Fine vs Thinning Hair

Hair comes in a variety of lengths, textures, and colors. Sometimes the hair we want isn’t exactly what we see when looking in the mirror. For example, you may long for a head of curls but were born with stick-straight strands. And while there are a variety of tools and styling products to help you achieve the right look, it’s helpful to first determine what kind of hair you have – fine vs. thinning.

While they may sound interchangeable, they’re quite different, and require different care for you to look your best.

Fine Hair

Fine hair means strands of hair are smaller in diameter than other types because it lacks the medulla – or inner structure. Fine hair also has less protein which can make it appear floppy and lifeless. It’s typically smooth in texture and often seen in lighter colors like blonds.  People with fine hair may think they don’t need to condition, but it still requires a balance of lipids, moisture, and protein to prevent it from becoming dry and brittle. Stay away from products that can make fine hair look greasy and weighed-down.

Thin Hair

While fine hair refers to the thickness of each strand, thin hair refers to hair’s density, or how much distance there is between hair follicles. As opposed to other hair types where most follicles contain more than one hair, thin hair contains fewer per follicle. Hair density is determined by genetics.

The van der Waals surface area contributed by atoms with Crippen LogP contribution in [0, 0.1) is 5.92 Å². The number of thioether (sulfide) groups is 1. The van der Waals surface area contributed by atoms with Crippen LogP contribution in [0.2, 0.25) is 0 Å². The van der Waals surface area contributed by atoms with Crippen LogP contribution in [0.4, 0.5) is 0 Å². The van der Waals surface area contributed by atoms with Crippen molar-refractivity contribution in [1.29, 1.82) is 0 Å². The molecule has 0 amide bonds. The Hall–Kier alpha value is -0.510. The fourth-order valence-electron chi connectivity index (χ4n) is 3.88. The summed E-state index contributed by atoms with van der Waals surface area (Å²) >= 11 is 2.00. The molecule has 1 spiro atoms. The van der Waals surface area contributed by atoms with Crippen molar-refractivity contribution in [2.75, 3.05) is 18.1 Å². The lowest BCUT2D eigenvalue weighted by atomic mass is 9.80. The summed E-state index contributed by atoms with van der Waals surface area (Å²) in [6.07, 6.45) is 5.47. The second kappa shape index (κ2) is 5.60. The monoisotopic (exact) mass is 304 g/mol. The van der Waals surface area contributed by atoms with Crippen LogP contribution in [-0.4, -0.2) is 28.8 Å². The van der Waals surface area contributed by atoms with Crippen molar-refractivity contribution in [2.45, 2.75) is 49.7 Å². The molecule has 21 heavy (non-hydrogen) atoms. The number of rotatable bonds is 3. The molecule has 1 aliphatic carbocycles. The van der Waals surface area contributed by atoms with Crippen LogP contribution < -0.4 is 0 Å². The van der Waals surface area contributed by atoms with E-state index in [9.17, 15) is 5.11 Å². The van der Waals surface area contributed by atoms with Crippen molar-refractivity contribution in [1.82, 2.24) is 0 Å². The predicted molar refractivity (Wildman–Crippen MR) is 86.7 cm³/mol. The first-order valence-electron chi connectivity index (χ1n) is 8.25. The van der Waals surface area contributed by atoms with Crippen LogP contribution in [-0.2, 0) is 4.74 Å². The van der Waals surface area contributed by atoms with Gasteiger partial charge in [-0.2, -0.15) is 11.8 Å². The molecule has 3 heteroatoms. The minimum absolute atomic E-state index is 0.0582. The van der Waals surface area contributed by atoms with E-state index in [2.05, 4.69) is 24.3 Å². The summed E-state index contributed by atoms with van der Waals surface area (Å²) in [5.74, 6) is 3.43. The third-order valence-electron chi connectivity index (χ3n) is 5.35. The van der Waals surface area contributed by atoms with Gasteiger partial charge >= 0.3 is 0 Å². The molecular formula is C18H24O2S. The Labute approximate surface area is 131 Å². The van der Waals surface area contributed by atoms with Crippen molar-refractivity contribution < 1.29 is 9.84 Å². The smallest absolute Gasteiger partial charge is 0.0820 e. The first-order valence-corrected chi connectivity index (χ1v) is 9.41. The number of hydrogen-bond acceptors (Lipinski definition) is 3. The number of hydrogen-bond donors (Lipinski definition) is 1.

Thin Vs Thinning

Having thin hair is not the same as thinning, which is hair loss. Nor does being born with thin (or fine, for that matter) make you more prone to hair loss.

When one’s hair is thinning, the quality of the hair is changing for a variety of reasons like age. As a person gets ages their hair starts to grey, the cuticle gets thinner, and the hair becomes more fragile. Additionally, hair’s life cycle slows down meaning more time goes by between the shedding and regrowth phase. What’s more, during “miniaturization” the amount of hair in each follicle can decrease, resulting in a feeling of thinning hair.

To best determine whether you have thin or thinning hair, look for changes over time. If you notice more shedding when you wash or comb, notice more scalp through, or see areas around the hairline start to recess, you are likely experiencing thinning.

Fine, thin, or thinning – you can’t tell the difference. All you know is that you’re concerned about current – or the potential for future – hair loss. If that’s the case, don’t guess, contact. DiStefano Hair Restoration Center, that is. We’ll analyze your hair for you and, depending on its type, recommend a sound hair treatment plan. And should we discover that thinning is underway, we’ll explain, step by step, how we can help you restore your full head of lustrous hair.  Contact us for a free consultation today.